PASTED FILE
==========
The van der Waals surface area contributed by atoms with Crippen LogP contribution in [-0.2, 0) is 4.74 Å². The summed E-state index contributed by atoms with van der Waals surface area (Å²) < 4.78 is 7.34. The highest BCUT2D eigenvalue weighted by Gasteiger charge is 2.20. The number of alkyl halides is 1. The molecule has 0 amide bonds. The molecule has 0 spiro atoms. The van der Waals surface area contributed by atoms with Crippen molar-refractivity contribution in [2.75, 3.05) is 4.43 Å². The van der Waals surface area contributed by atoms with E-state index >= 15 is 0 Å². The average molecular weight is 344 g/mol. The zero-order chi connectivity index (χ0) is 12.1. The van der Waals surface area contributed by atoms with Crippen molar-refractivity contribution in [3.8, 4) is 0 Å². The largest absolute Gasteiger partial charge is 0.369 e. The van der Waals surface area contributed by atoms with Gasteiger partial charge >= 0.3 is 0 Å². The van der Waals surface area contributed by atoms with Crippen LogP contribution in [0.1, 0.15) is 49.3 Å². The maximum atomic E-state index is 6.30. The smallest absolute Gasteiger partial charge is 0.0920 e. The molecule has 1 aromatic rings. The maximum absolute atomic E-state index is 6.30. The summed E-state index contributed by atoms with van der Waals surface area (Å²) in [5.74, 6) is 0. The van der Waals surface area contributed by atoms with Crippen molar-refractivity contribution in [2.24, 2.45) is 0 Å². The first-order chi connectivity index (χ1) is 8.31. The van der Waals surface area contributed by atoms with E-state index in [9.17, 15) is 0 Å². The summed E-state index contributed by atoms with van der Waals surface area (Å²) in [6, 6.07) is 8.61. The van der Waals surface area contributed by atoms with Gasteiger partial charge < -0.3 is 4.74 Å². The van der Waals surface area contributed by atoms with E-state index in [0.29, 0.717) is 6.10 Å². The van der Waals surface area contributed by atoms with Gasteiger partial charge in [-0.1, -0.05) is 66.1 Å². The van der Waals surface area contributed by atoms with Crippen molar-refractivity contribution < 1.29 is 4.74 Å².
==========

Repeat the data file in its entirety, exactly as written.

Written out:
The van der Waals surface area contributed by atoms with Crippen LogP contribution in [-0.2, 0) is 4.74 Å². The summed E-state index contributed by atoms with van der Waals surface area (Å²) < 4.78 is 7.34. The highest BCUT2D eigenvalue weighted by Gasteiger charge is 2.20. The number of alkyl halides is 1. The molecule has 0 amide bonds. The molecule has 0 spiro atoms. The van der Waals surface area contributed by atoms with Crippen molar-refractivity contribution in [2.75, 3.05) is 4.43 Å². The van der Waals surface area contributed by atoms with E-state index >= 15 is 0 Å². The average molecular weight is 344 g/mol. The zero-order chi connectivity index (χ0) is 12.1. The van der Waals surface area contributed by atoms with Crippen molar-refractivity contribution in [3.8, 4) is 0 Å². The largest absolute Gasteiger partial charge is 0.369 e. The van der Waals surface area contributed by atoms with Gasteiger partial charge >= 0.3 is 0 Å². The van der Waals surface area contributed by atoms with Crippen LogP contribution in [0.1, 0.15) is 49.3 Å². The maximum atomic E-state index is 6.30. The smallest absolute Gasteiger partial charge is 0.0920 e. The molecule has 1 aromatic rings. The maximum absolute atomic E-state index is 6.30. The summed E-state index contributed by atoms with van der Waals surface area (Å²) in [5.74, 6) is 0. The van der Waals surface area contributed by atoms with Crippen molar-refractivity contribution in [2.24, 2.45) is 0 Å². The first-order chi connectivity index (χ1) is 8.31. The van der Waals surface area contributed by atoms with E-state index in [9.17, 15) is 0 Å². The summed E-state index contributed by atoms with van der Waals surface area (Å²) in [6, 6.07) is 8.61. The van der Waals surface area contributed by atoms with Gasteiger partial charge < -0.3 is 4.74 Å². The van der Waals surface area contributed by atoms with E-state index in [0.29, 0.717) is 6.10 Å². The van der Waals surface area contributed by atoms with Gasteiger partial charge in [-0.1, -0.05) is 66.1 Å². The van der Waals surface area contributed by atoms with Crippen molar-refractivity contribution < 1.29 is 4.74 Å².